Partial Knee Replacement
What is a partial knee replacement, and how is it different from a total knee replacement?
A partial knee replacement is a surgical treatment for advanced knee osteoarthritis. A partial knee replacement does not replace the entire knee joint. Instead, a partial knee replacement replaces only the portion of the joint that is affected by arthritis.
In contrast, a total knee replacement removes all of the damaged bone of the joint surfaces and replaces it with metal, plastic, and/or ceramic components.
Why choose a partial knee replacement over a total knee replacement?
Total knee replacements can be an ideal choice for older or less active patients. In younger patients, however, a total knee implant could wear out in as little as 15 years. Performing another total knee replacement is a major surgery, and the outcome is less likely to be as good the second time around.
For these reasons, partial knee replacements can be an excellent option for younger patients with advanced arthritis and patients who have arthritis in a portion of the joint rather than the entire joint.
What are the benefits of partial knee replacement?
Partial knee replacement has several advantages over total knee replacement. They include:
- Because more of the knee’s original anatomy is left in place, including ligaments, patients often report that their knee feels more normal after surgery.
- Partial knee replacement surgery may include a smaller incision and quicker recovery.
- Partial knee replacements can be converted to total knee replacements later on.
Is partial knee replacement right for me?
You may be a candidate for a partial knee replacement if other treatments for knee osteoarthritis have failed to relieve your symptoms. You may be a candidate if you have tried the following treatments without success:
- Physical therapy
- Unloader knee braces
- Anti-inflammatory medication
- Cortisone injections
- Viscosupplement therapy
Your doctor may recommend knee replacement surgery if you have:
- Severe knee pain or stiffness that limits everyday activities
- Moderate or severe knee pain while resting, either day or night
- Chronic knee inflammation and swelling that does not improve with rest or medications
- A knee deformity, such as bowing in or out of your knee
The decision to perform partial knee replacement surgery is based on pain and disability as well as your health and associated medical conditions.
About the procedure
The knee is one joint with three different components that rub against each other. During a partial knee replacement, one portion of your joint surface is removed and replaced with metal, plastic, and/or ceramic components. The three compartments of the knee joint are:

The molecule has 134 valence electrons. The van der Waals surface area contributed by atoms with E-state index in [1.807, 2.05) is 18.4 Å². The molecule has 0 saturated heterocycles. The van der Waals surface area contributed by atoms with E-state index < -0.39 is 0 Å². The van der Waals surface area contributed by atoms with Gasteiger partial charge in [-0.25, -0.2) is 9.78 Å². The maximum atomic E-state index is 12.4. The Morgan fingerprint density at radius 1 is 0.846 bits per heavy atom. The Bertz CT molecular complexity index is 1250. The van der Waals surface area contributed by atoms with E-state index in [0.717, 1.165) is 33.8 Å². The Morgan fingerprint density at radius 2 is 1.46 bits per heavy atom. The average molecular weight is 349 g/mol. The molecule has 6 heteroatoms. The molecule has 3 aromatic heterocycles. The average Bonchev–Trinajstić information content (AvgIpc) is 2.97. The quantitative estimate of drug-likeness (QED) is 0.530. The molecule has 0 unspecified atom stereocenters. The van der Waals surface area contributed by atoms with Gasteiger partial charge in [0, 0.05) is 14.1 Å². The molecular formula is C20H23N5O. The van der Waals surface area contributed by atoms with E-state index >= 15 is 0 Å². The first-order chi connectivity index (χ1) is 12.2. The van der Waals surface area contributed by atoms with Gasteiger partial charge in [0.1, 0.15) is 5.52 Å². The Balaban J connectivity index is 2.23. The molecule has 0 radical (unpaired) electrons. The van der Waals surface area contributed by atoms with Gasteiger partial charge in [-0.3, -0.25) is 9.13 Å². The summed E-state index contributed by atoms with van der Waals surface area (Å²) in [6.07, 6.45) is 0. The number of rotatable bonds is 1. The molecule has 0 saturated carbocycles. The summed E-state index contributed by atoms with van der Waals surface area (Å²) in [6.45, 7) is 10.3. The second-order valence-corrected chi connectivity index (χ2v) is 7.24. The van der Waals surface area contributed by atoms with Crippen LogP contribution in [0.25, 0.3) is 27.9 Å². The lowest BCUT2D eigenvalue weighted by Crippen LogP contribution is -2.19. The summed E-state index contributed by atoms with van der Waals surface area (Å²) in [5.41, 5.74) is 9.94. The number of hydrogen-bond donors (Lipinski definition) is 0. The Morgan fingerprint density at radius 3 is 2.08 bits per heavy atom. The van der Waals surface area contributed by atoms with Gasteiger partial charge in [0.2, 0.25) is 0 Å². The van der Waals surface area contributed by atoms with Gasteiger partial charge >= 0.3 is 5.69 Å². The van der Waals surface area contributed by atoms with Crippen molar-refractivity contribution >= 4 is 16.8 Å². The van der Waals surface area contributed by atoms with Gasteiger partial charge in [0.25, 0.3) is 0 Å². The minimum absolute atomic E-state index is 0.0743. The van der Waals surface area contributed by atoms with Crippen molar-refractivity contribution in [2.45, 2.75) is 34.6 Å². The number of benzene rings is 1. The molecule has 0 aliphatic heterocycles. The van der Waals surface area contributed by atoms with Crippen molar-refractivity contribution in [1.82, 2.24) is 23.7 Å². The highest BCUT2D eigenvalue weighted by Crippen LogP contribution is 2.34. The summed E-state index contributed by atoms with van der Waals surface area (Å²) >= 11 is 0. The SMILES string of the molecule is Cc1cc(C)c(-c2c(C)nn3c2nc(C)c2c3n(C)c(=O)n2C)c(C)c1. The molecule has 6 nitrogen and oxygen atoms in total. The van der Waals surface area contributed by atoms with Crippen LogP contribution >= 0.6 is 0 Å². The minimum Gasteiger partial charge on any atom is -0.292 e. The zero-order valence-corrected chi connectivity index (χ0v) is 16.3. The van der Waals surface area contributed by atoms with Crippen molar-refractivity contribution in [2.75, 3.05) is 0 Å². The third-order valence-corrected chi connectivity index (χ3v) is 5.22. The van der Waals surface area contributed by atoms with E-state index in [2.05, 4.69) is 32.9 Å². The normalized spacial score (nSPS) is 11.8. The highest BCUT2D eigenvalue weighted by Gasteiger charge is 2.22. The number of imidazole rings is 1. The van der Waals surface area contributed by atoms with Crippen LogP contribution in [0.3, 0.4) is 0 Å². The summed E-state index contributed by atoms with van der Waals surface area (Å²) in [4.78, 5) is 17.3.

- The groove in the thigh bone where the kneecap sits
- The inner part of your knee joint (called the medial condyle)
- The outer part of your knee joint (called the lateral condyle)
What is a minimally invasive partial knee replacement?
Traditionally, knee replacements have been performed through a long incision on the front of the knee. Recently, minimally invasive surgical techniques have become popular among orthopedic specialists. Using these techniques:
- The quadriceps muscle (on the front of the thigh) is spared
- The incision is smaller
- The patient may experience less scarring and pain after the procedure
In truth, all knee replacement surgeries have become more “minimally invasive.” As medical knowledge in this area improves, the orthopedic specialists at Summit Orthopedics have become more efficient in their techniques, resulting in better outcomes for our patients.
What is a computer-assisted partial knee replacement?
Another new development in the world of joint replacement has been the advancement of computers as a surgical tool. During a computer-assisted partial knee replacement, your specialist utilizes a computer program to map the surfaces of your joint. This ensures a precise fit and alignment of the partial knee replacement components.
Award-winning, advanced surgical facilities at Summit Orthopedics’ Vadnais Heights Surgery Center received The Joint Commission’s Advanced Certification for Total Hip and Total Knee Replacement for innovation and patient safety. The center is one of just two nationwide to receive the prestigious certification. Learn more.
Preparing for partial knee replacement surgery
Several steps need to be completed in the weeks before surgery:
- You must have a preoperative (pre-op) history and physical with your primary care provider within 30 days of surgery. The results should be faxed to the facility where your surgery is scheduled, and you should bring a physical copy of the original form with you to surgery.
- There are several joint replacement education classes in the Twin Cities area. In these classes, fellow joint replacement candidates gather and learn about what to expect before, during, and after surgery. This is a wonderful opportunity to become more comfortable with this period of transition in your life, and we encourage our patients to participate. Your specialist’s patient coordinator can help you find a class that works with your schedule.
- Discontinue the use of vitamin E three weeks before surgery.
- Prepare your house for your return after surgery. Simple things like cleaning up any clutter on the floor, clearing space to maneuver a walker, and placing a chair in your shower stall can all help decrease the risk of an accidental fall.
- Any dental procedures need to be completed at least one month before your surgery. In dental procedures, bacteria can enter the bloodstream, causing infection and dramatically affecting your chances for a successful surgical outcome.
- Notify your specialist if you become ill with a cold, fever, congestion, etc., the week before surgery. We may need to reschedule your surgery.
The following will need to be done in the days leading up to your surgery:
- Do not smoke after midnight the night before your surgery.
- Do not drink alcohol for 24 hours before your surgery.
- Do not take any NSAIDs, aspirin, or herbal supplements for one week before your surgery.